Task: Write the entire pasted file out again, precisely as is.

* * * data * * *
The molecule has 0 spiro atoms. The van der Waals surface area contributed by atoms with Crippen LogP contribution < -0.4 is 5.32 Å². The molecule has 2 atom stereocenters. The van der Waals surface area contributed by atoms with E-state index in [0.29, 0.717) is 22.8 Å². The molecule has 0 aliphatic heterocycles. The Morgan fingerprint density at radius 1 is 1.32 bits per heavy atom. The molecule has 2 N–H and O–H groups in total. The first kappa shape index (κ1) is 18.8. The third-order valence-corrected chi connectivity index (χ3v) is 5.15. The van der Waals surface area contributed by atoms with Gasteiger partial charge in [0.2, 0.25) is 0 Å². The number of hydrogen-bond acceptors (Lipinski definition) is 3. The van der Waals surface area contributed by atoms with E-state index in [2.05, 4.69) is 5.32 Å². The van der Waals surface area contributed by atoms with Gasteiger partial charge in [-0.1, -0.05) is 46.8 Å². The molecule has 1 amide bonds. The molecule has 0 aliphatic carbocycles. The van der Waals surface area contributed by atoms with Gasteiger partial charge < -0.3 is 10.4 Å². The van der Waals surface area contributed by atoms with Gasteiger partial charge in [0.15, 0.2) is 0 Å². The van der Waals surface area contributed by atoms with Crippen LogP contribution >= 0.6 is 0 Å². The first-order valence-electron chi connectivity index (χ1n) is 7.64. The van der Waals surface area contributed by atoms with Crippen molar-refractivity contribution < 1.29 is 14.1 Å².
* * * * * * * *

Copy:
The molecule has 0 spiro atoms. The van der Waals surface area contributed by atoms with Crippen LogP contribution < -0.4 is 5.32 Å². The molecule has 2 atom stereocenters. The van der Waals surface area contributed by atoms with E-state index in [0.29, 0.717) is 22.8 Å². The molecule has 0 aliphatic heterocycles. The Morgan fingerprint density at radius 1 is 1.32 bits per heavy atom. The molecule has 2 N–H and O–H groups in total. The first kappa shape index (κ1) is 18.8. The third-order valence-corrected chi connectivity index (χ3v) is 5.15. The van der Waals surface area contributed by atoms with Gasteiger partial charge in [0.2, 0.25) is 0 Å². The number of hydrogen-bond acceptors (Lipinski definition) is 3. The van der Waals surface area contributed by atoms with E-state index in [2.05, 4.69) is 5.32 Å². The van der Waals surface area contributed by atoms with Gasteiger partial charge in [-0.1, -0.05) is 46.8 Å². The molecule has 1 amide bonds. The molecule has 0 aliphatic carbocycles. The van der Waals surface area contributed by atoms with Gasteiger partial charge < -0.3 is 10.4 Å². The van der Waals surface area contributed by atoms with Gasteiger partial charge in [0.15, 0.2) is 0 Å². The van der Waals surface area contributed by atoms with Crippen LogP contribution >= 0.6 is 0 Å². The first-order valence-electron chi connectivity index (χ1n) is 7.64. The van der Waals surface area contributed by atoms with Crippen molar-refractivity contribution < 1.29 is 14.1 Å².